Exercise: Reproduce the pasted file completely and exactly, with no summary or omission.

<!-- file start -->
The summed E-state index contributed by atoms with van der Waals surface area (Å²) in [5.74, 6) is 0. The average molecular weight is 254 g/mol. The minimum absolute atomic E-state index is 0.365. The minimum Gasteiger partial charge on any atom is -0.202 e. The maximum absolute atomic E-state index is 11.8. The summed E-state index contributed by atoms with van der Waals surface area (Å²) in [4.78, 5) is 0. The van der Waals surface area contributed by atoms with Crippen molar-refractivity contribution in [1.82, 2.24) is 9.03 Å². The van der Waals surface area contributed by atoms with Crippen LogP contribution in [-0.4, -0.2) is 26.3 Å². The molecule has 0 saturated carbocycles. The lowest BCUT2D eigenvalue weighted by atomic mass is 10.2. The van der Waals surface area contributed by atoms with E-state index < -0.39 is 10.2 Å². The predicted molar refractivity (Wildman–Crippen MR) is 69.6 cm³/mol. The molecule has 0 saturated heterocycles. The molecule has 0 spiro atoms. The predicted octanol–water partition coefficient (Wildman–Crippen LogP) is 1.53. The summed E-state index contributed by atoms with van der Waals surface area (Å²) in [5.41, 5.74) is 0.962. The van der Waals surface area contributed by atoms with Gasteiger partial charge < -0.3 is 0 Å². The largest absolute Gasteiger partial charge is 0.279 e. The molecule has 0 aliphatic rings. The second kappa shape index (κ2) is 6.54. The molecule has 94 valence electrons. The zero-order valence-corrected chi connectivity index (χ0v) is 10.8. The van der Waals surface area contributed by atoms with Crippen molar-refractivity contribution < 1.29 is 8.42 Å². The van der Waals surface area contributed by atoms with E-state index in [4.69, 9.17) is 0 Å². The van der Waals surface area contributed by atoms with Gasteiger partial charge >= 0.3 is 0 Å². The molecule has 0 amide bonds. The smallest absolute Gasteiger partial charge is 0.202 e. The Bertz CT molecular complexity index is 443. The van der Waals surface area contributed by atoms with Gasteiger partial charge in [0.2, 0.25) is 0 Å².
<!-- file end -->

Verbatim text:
The summed E-state index contributed by atoms with van der Waals surface area (Å²) in [5.74, 6) is 0. The average molecular weight is 254 g/mol. The minimum absolute atomic E-state index is 0.365. The minimum Gasteiger partial charge on any atom is -0.202 e. The maximum absolute atomic E-state index is 11.8. The summed E-state index contributed by atoms with van der Waals surface area (Å²) in [4.78, 5) is 0. The van der Waals surface area contributed by atoms with Crippen molar-refractivity contribution in [1.82, 2.24) is 9.03 Å². The van der Waals surface area contributed by atoms with Crippen LogP contribution in [-0.4, -0.2) is 26.3 Å². The molecule has 0 saturated carbocycles. The lowest BCUT2D eigenvalue weighted by atomic mass is 10.2. The van der Waals surface area contributed by atoms with E-state index < -0.39 is 10.2 Å². The predicted molar refractivity (Wildman–Crippen MR) is 69.6 cm³/mol. The molecule has 0 saturated heterocycles. The molecule has 0 spiro atoms. The predicted octanol–water partition coefficient (Wildman–Crippen LogP) is 1.53. The summed E-state index contributed by atoms with van der Waals surface area (Å²) in [5.41, 5.74) is 0.962. The van der Waals surface area contributed by atoms with Gasteiger partial charge < -0.3 is 0 Å². The largest absolute Gasteiger partial charge is 0.279 e. The molecule has 0 aliphatic rings. The second kappa shape index (κ2) is 6.54. The molecule has 94 valence electrons. The zero-order valence-corrected chi connectivity index (χ0v) is 10.8. The van der Waals surface area contributed by atoms with Crippen molar-refractivity contribution < 1.29 is 8.42 Å². The van der Waals surface area contributed by atoms with E-state index in [4.69, 9.17) is 0 Å². The van der Waals surface area contributed by atoms with Gasteiger partial charge >= 0.3 is 0 Å². The molecule has 0 amide bonds. The smallest absolute Gasteiger partial charge is 0.202 e. The Bertz CT molecular complexity index is 443. The van der Waals surface area contributed by atoms with Gasteiger partial charge in [0.2, 0.25) is 0 Å².